“13 Tzameti,” “The Dr. Mabuse Collection”

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By Michael Atkinson

IFC News

[Photo: “13 Tzameti,” Palm Picture, 2006]

Some films are bulletproof from spoiler overkill, while others, whose structures are delicate and whose impact depends on left curves, are vulnerable as hell. Géla Babluani’s superb, disconcerting, seismic “13 Tzameti” is one for the latter camp — so, if you hadn’t read about it during its brief release last year, don’t ruin it now. The less you know, the better, although saying that frames up its own kind of hype-exhaustion, and Babluani’s movie is a nightmare in a minor key, a small-framed riff on socioeconomic injustice that will, if you let it, get under your nape skin and scratch you raw.

“Tzameti” is 13 in Georgian (in the UK, the title reads more coherently as “13 (Tzameti)”); Babluani is the son of famed Georgian director Temur Babluani and brother of George Babluani, who stars as the open-faced hero Sébastien, a young Tbilisi immigrant doing uninsured construction work in France. In the house he’s roofing, mysterious messages come for the owner, a desiccated old junkie with an angry wife. When the dopey coot finally dies, and payment for labor performed is not forthcoming, Sébastien whimsically grabs a letter that had been portentously delivered — in it, he finds a hotel reservation, a train ticket and instructions. He takes off, wordlessly hoping to take advantage of whatever earning opportunities might present themselves, and we discover the police are trailing him.

Where Sébastien actually lands, and what secretly happens there, constitutes the film’s left hook sucker punch that keeps hitting you to the last minute. It’s simple, violent and horrifyingly cold-blooded, eloquent as a metaphor for class exploitation and capitalist amorality — humans as disposable trash, as pawns, as meat. Low-budget and shot in shadowy black and white, “13 Tzameti” has the muscular, ethical inevitability of an existential fable.

It’s easy to love movies that posit dreadful secret machinations operating under the surface of ordinary life — isn’t that how things are actually run? One of the great modern myths of covert power is Dr. Mabuse, a criminal mastermind that began as the villain in a few books by Luxembourgian novelist Norbert Jacques, first adapted by Fritz Lang in epic serial form in 1922 as “Dr. Mabuse, The Gambler.” A mere gambler/mobster he did not remain; in Lang’s 1933 masterpiece “The Testament of Dr. Mabuse,” the evil genius became a mind-controlling force not necessarily dependent on corporeal form. This is how he was reconstituted for the Cold War in the 60s, by Lang and far less talented filmmakers, in a series of West German films that borrowed ideas from German Expressionism, James Bond, John le Carré and Marvel comics. The new triple-feature DVD set The Dr. Mabuse Collection houses three cheapjack samples of blissful mid-century pulp: “The Return of Dr. Mabuse” (1961), “The Invisible Dr. Mabuse” (1962), both directed by one Harald Reinl, a hack-journeyman who made dozens of German espionage thrillers and a few German westerns, and “The Death Ray Mirror of Dr. Mabuse” (1964), directed by Argentine B-man Hugo Fregonese.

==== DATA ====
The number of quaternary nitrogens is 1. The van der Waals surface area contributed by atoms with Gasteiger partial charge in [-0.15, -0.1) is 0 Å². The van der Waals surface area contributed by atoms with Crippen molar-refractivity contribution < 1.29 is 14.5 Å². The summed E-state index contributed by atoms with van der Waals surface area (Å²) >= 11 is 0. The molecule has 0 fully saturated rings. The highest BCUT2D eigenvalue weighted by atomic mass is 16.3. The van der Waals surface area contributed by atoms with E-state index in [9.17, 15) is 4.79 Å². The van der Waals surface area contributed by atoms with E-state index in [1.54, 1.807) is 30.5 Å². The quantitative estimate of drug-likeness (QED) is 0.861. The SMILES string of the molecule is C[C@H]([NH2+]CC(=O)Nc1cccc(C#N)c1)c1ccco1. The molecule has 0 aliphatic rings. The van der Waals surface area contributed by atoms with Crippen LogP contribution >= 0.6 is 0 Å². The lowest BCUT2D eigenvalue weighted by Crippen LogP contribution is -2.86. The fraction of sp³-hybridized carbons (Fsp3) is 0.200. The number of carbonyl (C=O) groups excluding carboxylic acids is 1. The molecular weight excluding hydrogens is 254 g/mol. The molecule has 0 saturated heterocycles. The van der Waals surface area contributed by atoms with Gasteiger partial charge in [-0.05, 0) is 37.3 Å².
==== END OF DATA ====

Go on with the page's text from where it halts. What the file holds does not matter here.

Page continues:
The first two films stalk the wet, Langian streets of Berlin with stolid U.S. agent Lex Barker; the third opts for a more Ian Flemingish milieu and flits over to sunny Malta. Everywhere, it seems, bodies turn up, hospitals and institutions are hiding secret conspiracies, oblivious victims are radio-controlled by a constantly reincarnating Mabuse to kill or commit suicide, and plans are hatched to destroy or take over the globe one asylum ward and curvaceous double-agent at a time. Here, you do not seek out deft screenwriting and committed acting (the wall-to-wall English dubbing, the only alternative on these public-domain prints, obviates the requirement for either in any case). Rather, you get a retro-tech sense of ominous, Euro-urban dread not unlike the ghostly Parisian emptiness summoned in the serials of silent pioneer Louis Feuillade. When will Mabuse’s time come around again?

“13 Tzameti” (Palm) will be available on DVD on February 13. “The Dr. Mabuse Collection” (Image) is available now.


New Nasty

Whips, Chains and Hand Sanitizer

Turn On The Full Season Of Neurotica At IFC's Comedy Crib

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Jenny Jaffe has a lot going on: She’s writing for Disney’s upcoming Big Hero 6: The Series, developing comedy projects with pals at Devastator Press, and she’s straddling the line between S&M and OCD as the creator and star of the sexyish new series Neurotica, which has just made its debut on IFC’s Comedy Crib. Jenny gave us some extremely intimate insight into what makes Neurotica (safely) sizzle…


IFC: How would you describe Neurotica to a fancy network executive you met in an elevator?

Jenny: Neurotica is about a plucky Dominatrix with OCD trying to save her small-town dungeon. 

IFC: How would you describe Neurotica to a drunk friend of a friend you met in a bar?

Jenny: Neurotica is about a plucky Dominatrix with OCD trying to save her small-town dungeon. You’re great. We should get coffee sometime. I’m not just saying that. I know other people just say that sometimes but I really feel like we’re going to be friends, you know? Here, what’s your number, I’ll call you so you can have my number!